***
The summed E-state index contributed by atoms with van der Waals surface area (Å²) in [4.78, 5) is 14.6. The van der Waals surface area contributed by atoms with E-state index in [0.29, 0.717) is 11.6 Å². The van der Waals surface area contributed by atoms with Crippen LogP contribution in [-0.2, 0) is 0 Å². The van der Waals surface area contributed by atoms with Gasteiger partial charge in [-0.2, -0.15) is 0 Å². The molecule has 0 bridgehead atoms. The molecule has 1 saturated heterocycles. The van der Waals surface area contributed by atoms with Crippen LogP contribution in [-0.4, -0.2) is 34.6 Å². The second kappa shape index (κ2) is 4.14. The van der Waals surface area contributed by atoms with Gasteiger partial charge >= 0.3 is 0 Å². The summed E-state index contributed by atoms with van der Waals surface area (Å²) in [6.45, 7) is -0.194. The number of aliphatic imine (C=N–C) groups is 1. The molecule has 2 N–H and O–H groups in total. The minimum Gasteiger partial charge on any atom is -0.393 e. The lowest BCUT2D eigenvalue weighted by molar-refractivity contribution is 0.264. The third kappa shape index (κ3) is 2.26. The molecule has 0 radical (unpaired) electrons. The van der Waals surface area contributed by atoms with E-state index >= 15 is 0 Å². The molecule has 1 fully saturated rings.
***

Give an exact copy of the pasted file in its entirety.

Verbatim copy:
The summed E-state index contributed by atoms with van der Waals surface area (Å²) in [4.78, 5) is 14.6. The van der Waals surface area contributed by atoms with E-state index in [0.29, 0.717) is 11.6 Å². The van der Waals surface area contributed by atoms with Crippen LogP contribution in [-0.2, 0) is 0 Å². The van der Waals surface area contributed by atoms with Gasteiger partial charge in [-0.2, -0.15) is 0 Å². The molecule has 0 bridgehead atoms. The molecule has 1 saturated heterocycles. The van der Waals surface area contributed by atoms with Crippen LogP contribution in [-0.4, -0.2) is 34.6 Å². The second kappa shape index (κ2) is 4.14. The van der Waals surface area contributed by atoms with Gasteiger partial charge >= 0.3 is 0 Å². The summed E-state index contributed by atoms with van der Waals surface area (Å²) in [6.45, 7) is -0.194. The number of aliphatic imine (C=N–C) groups is 1. The molecule has 2 N–H and O–H groups in total. The minimum Gasteiger partial charge on any atom is -0.393 e. The lowest BCUT2D eigenvalue weighted by molar-refractivity contribution is 0.264. The third kappa shape index (κ3) is 2.26. The molecule has 0 radical (unpaired) electrons. The van der Waals surface area contributed by atoms with E-state index >= 15 is 0 Å². The molecule has 1 fully saturated rings.